There's not much to say about acting but this. Never settle back on your heels. Never relax. If you relax, the
audience relaxes. And always mean everything you say.
All I try to do is to realize the man I'm playing fully, then put as much into my acting as I know how.
To do it, I draw upon all that I've ever known, heard, seen or remember.
My biggest concern is that doing a rough-and-tumble scene I might hurt someone accidentally.
In this business you need enthusiasm. I don't have enthusiasm for acting anymore. Acting is not the beginning and
end of everything. -- in the early 1960s.
They need you. Without you, they have an empty screen. So, when you get on there, just do what you think is right
and stick with it.
Where I come from, if there's a buck to be made, you don't ask questions, you go ahead and make it.
With me, a career was the simple matter of putting groceries on the table.
Once a song and dance man, always a song and dance man. Those few words tell as much about me professionally as
there is to tell.
I hate the word "superstar". I have never been able to think in those terms. They are overstatements. You don't
hear them speak of Shakespeare as a superpoet. You don't hear them call
Michelangelo a superpainter. They only apply the word to this mundane market.
You know, the period of World War I and the Roaring Twenties were really just
about the same as today. You worked, and you made a living if you could, and you tried to make the best of things.
For an actor or a dancer, it was no different then than today. It was a struggle.
My father was totally Irish, and so I went to Ireland once. I found it to be very
much like New York, for it was a beautiful country, and both the women and men were
I'm sick of carrying guns and beating up women. -- in 1931
I never actually said, "Nnng-you dirty ra-at!" What I actually said was [imitating Cary Grant]
"Judy! Judy! Judy!"
Learn your lines, find your mark, look 'em in the eye and tell 'em the truth.
What not many people know is that right up to two days before shooting started, I was going to play the good guy,
the pal. Edward Woods played it in the end. -- about The Public Enemy (1931).
Learn your lines ... plant your feet ... look the other actor in the eye ... say the words ... mean them.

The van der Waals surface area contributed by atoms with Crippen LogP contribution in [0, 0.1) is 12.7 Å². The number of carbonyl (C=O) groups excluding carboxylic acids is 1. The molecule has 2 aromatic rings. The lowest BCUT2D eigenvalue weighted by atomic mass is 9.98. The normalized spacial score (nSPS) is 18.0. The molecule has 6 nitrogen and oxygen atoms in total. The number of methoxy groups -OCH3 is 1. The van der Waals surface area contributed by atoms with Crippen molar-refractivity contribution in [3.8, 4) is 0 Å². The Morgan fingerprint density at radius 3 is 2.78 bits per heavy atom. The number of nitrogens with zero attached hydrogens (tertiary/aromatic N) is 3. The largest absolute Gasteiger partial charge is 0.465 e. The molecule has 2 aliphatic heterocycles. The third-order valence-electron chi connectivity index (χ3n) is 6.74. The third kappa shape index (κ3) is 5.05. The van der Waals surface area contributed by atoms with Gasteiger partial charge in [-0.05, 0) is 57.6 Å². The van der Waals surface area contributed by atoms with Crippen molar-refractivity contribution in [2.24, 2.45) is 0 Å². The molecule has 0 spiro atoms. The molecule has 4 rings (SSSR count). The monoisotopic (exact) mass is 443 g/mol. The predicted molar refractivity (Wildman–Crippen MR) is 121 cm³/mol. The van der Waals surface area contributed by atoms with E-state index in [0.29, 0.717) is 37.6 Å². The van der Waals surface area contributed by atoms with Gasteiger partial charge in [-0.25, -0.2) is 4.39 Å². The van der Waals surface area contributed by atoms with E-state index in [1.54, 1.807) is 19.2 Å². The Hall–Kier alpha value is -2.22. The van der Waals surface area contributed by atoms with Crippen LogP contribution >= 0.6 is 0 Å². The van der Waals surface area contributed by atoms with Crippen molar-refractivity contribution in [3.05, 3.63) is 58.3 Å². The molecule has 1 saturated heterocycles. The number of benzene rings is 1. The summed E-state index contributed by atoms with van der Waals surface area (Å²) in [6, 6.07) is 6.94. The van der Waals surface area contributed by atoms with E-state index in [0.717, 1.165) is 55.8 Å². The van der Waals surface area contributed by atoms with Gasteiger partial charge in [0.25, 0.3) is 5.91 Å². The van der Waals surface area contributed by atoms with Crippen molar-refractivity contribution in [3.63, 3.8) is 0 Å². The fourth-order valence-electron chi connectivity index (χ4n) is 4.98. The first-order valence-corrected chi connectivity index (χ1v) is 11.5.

Though I soon became typecast in Hollywood as a gangster and hoodlum, I was originally a dancer, an
Irish hoofer, trained in vaudeville tap dance. I always leapt at the opportunity to dance in films
One thing that troubles me is that they say that my portrayals of gangsters and hoodlums led to a tolerance of the
criminal element by society. Well, I certainly hope they didn't, because I'm firmly opposed to crime.
It was just everyday living. With me, it was fighting, more fighting, and more fighting. Life then was simply the
way it was: ordinary, not bad, not good, just regular. No stress, no strain. Of course, no one had much of
anything, but we didn't know that we were poor.
Perhaps people, and kids especially, are spoiled today, because all the kids today have cars, it seems. When I was
young you were lucky to have a bike.
If the American family has seemed in danger of disintegration, I believe and hope it will survive,
and I think America will return to old values.
The 1920s were essentially the time when I learned the business of performing. It was my initiation into the world
of show business.
I got a part as a chorus girl in a show called Every Sailor and I had fun doing it. Mother didn't
really approve of it, though.
There were many tough guys to play in the scripts that Warner kept assigning me. Each of my subsequent roles in the
hoodlum genre offered the opportunity to inject something new, which I always tired to do. One could be funny, and
the next one flat. Some roles were mean, and others were meaner.